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Perception Of Time

As December approaches, it is a great time to reflect on what has been accomplished professionally and personally over the previous 12 months. It can be a fascinating process as priorities change over time, with perceived crucial tasks not coming to fruition or simply falling by the wayside. When reviewing those specific activities, we may cite time, or specifically the lack of it, as the reason for them not making it over the line.

Our time is stretched even further during the holidays as a balance is struck between shopping, catching up with friends and family, and the constant stream of parties. And in 2022, we have a winter World Cup for good measure.

Now I know that not everyone reading this is a football fan (or soccer for my American readers), but over the last week, a new theme has emerged, one where increased amounts of stoppage time at the end of matches. FIFA, the governing body, is having a concerted effort to closely monitor the amount of time the ball is not in play. Covering such situations as goal celebrations, substitutions, injuries, or the dreaded VAR decisions, the minutes are starting to add up.

England faced Iran in their first match, which lasted close to 118 minutes, following an injury to the Iranian goalkeeper, eight goals, and eleven substitutions. Perhaps an extreme case, but that’s 28 minutes of unproductive time across 90 minutes. And that got me thinking.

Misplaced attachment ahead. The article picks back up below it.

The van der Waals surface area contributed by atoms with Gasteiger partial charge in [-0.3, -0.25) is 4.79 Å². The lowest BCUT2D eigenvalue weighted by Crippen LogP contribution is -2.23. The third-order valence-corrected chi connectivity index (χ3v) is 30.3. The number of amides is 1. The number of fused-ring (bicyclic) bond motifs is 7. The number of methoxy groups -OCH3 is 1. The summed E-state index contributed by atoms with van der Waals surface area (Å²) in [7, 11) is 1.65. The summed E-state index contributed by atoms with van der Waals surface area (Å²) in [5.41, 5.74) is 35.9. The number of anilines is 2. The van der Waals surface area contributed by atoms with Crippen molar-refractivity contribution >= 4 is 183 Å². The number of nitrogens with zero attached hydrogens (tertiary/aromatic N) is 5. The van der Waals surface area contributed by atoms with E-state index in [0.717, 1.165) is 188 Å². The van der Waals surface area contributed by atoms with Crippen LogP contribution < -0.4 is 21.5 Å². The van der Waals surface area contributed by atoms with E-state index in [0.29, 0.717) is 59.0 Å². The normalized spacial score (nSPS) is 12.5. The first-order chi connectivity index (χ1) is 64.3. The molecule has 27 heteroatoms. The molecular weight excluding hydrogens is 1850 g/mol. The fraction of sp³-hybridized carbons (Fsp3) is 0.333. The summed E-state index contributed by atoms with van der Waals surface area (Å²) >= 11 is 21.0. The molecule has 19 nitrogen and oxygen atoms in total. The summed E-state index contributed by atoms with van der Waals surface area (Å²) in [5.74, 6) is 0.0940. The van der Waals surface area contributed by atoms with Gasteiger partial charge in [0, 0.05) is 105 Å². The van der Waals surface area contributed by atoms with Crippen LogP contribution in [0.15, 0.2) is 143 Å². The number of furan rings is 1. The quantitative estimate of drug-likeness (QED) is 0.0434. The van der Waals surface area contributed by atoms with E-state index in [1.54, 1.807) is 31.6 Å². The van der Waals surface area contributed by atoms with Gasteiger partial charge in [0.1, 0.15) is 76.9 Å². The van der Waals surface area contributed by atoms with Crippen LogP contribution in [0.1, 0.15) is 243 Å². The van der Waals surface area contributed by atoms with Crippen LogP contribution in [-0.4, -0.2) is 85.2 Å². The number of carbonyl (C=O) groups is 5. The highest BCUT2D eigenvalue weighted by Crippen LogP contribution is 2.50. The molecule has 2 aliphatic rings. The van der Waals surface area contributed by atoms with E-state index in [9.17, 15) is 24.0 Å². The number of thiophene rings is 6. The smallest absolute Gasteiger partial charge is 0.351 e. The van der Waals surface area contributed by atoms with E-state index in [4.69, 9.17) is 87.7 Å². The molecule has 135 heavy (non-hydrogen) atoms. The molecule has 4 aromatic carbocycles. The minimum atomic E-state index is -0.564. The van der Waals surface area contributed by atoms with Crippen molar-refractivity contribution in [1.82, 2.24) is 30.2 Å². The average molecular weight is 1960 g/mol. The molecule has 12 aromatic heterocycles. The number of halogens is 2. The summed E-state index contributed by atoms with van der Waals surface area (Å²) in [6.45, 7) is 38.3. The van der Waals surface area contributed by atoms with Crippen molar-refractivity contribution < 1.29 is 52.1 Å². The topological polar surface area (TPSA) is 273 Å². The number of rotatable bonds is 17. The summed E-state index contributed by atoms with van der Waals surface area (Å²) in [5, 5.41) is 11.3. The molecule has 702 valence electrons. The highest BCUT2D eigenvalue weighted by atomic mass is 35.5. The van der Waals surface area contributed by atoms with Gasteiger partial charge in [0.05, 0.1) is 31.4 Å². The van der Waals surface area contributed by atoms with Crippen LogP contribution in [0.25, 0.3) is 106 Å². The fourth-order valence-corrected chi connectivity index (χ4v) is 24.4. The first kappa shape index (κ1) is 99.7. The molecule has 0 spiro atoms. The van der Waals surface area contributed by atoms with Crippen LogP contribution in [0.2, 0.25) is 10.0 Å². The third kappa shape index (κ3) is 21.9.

What if we viewed our own time in the same way?

Where are you most unproductive? And Why?

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Image: Mario Klassen

Unfortunately, unlike the World Cup, adding time to the end of our day isn’t an option. But we can use a straightforward technique to build the perception of additional seconds, minutes, and hours. Which we can use to improve productivity, reduce procrastination, and creates a better balance in our lives. 

I summarise it as the 3D’s; Decide, Delegate, and Dump.

To help you prioritise everything on your daily, weekly, or monthly task list, first score everything out of five across three key areas: 

How IMPORTANT is the task in achieving my goals? (5 = Significant Importance, 1= Significant Unimportance)

How EXCITED are you about completing this task? (5 = Hugely Excited, 1= Hugely Apathetic)

How much VALUE is completing this task going to bring? (5 = High Value, 1 = Low Value)

For this final question, value is as much about the emotional reward as financial results. There is a huge benefit in doing stuff that makes you feel good.

Once completed, you can rank the tasks, highest to lowest, based on their aggregate score. Those at the top are crucial tasks that are enjoyable and add significant value. Completing these activities will be a breeze. All you need to do is DECIDE how far down the list you want to go before you DELEGATE.

Delegation can take many forms, and remember, the list may contain personal and professional tasks. You may allocate jobs to employees and family members or be a solo entrepreneur who requires outside resources for activities outside your skills or experience. Whichever it is, be conscious that not every task needs to be completed. DECIDE what to DUMP.

Those tasks at the bottom of the list are unimportant, unenjoyable, and add no value. Why waste time and energy on them when you can be more productive doing those at the top of the list?

This week try changing your perception of time and how you use it.

And in the interests of time, that’s it for this edition of Unleash The Power.

Have a brilliant week!

David Rogers, Chief Business Narrator, Fuelled Fit and Fired Up Ltd

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